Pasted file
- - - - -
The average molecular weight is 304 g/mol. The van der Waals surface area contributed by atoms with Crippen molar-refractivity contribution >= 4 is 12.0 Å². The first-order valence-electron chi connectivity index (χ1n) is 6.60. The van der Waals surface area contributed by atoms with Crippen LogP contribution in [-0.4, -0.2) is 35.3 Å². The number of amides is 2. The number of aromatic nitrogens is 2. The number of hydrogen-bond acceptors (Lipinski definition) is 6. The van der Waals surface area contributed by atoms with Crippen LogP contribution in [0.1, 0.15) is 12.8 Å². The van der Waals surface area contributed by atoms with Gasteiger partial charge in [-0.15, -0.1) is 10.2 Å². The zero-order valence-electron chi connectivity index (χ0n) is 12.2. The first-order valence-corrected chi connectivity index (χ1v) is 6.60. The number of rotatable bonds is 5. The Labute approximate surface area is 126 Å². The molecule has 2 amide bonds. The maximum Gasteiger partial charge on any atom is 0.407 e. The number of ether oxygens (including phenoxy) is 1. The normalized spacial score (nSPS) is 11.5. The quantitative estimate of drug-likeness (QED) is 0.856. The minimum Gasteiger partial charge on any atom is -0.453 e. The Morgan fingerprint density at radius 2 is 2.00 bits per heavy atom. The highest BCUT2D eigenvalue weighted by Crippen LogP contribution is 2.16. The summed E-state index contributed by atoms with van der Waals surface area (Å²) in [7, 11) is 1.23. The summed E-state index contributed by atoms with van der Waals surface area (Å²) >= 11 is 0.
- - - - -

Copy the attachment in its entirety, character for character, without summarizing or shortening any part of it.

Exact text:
The average molecular weight is 304 g/mol. The van der Waals surface area contributed by atoms with Crippen molar-refractivity contribution >= 4 is 12.0 Å². The first-order valence-electron chi connectivity index (χ1n) is 6.60. The van der Waals surface area contributed by atoms with Crippen LogP contribution in [-0.4, -0.2) is 35.3 Å². The number of amides is 2. The number of aromatic nitrogens is 2. The number of hydrogen-bond acceptors (Lipinski definition) is 6. The van der Waals surface area contributed by atoms with Crippen LogP contribution in [0.1, 0.15) is 12.8 Å². The van der Waals surface area contributed by atoms with Gasteiger partial charge in [-0.15, -0.1) is 10.2 Å². The zero-order valence-electron chi connectivity index (χ0n) is 12.2. The first-order valence-corrected chi connectivity index (χ1v) is 6.60. The number of rotatable bonds is 5. The Labute approximate surface area is 126 Å². The molecule has 2 amide bonds. The maximum Gasteiger partial charge on any atom is 0.407 e. The number of ether oxygens (including phenoxy) is 1. The normalized spacial score (nSPS) is 11.5. The quantitative estimate of drug-likeness (QED) is 0.856. The minimum Gasteiger partial charge on any atom is -0.453 e. The Morgan fingerprint density at radius 2 is 2.00 bits per heavy atom. The highest BCUT2D eigenvalue weighted by Crippen LogP contribution is 2.16. The summed E-state index contributed by atoms with van der Waals surface area (Å²) in [7, 11) is 1.23. The summed E-state index contributed by atoms with van der Waals surface area (Å²) >= 11 is 0.